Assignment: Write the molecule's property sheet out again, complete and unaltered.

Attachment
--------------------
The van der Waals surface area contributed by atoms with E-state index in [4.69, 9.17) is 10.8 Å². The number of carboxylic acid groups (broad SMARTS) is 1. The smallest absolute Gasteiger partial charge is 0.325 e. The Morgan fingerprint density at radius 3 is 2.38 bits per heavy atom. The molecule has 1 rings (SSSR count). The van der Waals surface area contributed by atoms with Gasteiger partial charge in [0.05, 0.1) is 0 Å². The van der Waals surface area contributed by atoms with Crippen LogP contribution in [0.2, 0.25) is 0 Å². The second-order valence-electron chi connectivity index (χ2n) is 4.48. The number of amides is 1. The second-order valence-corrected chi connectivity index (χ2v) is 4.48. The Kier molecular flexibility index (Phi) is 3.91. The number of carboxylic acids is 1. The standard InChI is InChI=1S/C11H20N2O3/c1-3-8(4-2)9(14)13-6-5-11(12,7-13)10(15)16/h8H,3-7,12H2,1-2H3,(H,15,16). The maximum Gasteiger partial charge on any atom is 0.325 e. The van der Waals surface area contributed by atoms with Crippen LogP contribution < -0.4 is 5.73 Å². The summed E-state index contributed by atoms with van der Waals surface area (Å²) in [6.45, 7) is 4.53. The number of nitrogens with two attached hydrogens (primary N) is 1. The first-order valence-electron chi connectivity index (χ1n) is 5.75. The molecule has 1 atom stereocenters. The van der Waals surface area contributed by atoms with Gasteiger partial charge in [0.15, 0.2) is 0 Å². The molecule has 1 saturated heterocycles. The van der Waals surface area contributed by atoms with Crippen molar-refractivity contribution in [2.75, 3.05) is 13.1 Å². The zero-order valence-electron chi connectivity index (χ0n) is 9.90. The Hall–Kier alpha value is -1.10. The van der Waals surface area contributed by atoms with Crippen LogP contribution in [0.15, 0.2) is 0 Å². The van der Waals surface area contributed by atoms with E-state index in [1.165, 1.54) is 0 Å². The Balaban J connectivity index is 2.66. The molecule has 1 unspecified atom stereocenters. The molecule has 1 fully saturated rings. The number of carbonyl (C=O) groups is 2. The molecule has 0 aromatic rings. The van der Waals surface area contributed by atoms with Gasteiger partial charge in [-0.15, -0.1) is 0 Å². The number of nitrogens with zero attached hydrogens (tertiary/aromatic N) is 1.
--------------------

The van der Waals surface area contributed by atoms with E-state index in [4.69, 9.17) is 10.8 Å². The number of carboxylic acid groups (broad SMARTS) is 1. The smallest absolute Gasteiger partial charge is 0.325 e. The Morgan fingerprint density at radius 3 is 2.38 bits per heavy atom. The molecule has 1 rings (SSSR count). The van der Waals surface area contributed by atoms with Gasteiger partial charge in [0.05, 0.1) is 0 Å². The van der Waals surface area contributed by atoms with Crippen LogP contribution in [0.2, 0.25) is 0 Å². The second-order valence-electron chi connectivity index (χ2n) is 4.48. The number of amides is 1. The second-order valence-corrected chi connectivity index (χ2v) is 4.48. The Kier molecular flexibility index (Phi) is 3.91. The number of carboxylic acids is 1. The standard InChI is InChI=1S/C11H20N2O3/c1-3-8(4-2)9(14)13-6-5-11(12,7-13)10(15)16/h8H,3-7,12H2,1-2H3,(H,15,16). The maximum Gasteiger partial charge on any atom is 0.325 e. The van der Waals surface area contributed by atoms with Crippen LogP contribution < -0.4 is 5.73 Å². The summed E-state index contributed by atoms with van der Waals surface area (Å²) in [6.45, 7) is 4.53. The number of nitrogens with two attached hydrogens (primary N) is 1. The first-order valence-electron chi connectivity index (χ1n) is 5.75. The molecule has 1 atom stereocenters. The van der Waals surface area contributed by atoms with Gasteiger partial charge in [0.15, 0.2) is 0 Å². The molecule has 1 saturated heterocycles. The van der Waals surface area contributed by atoms with Crippen molar-refractivity contribution in [2.75, 3.05) is 13.1 Å². The zero-order valence-electron chi connectivity index (χ0n) is 9.90. The Hall–Kier alpha value is -1.10. The van der Waals surface area contributed by atoms with Crippen LogP contribution in [0.15, 0.2) is 0 Å². The van der Waals surface area contributed by atoms with E-state index in [1.165, 1.54) is 0 Å². The Balaban J connectivity index is 2.66. The molecule has 1 unspecified atom stereocenters. The molecule has 1 fully saturated rings. The number of carbonyl (C=O) groups is 2. The molecule has 0 aromatic rings. The van der Waals surface area contributed by atoms with Gasteiger partial charge in [-0.15, -0.1) is 0 Å². The number of nitrogens with zero attached hydrogens (tertiary/aromatic N) is 1.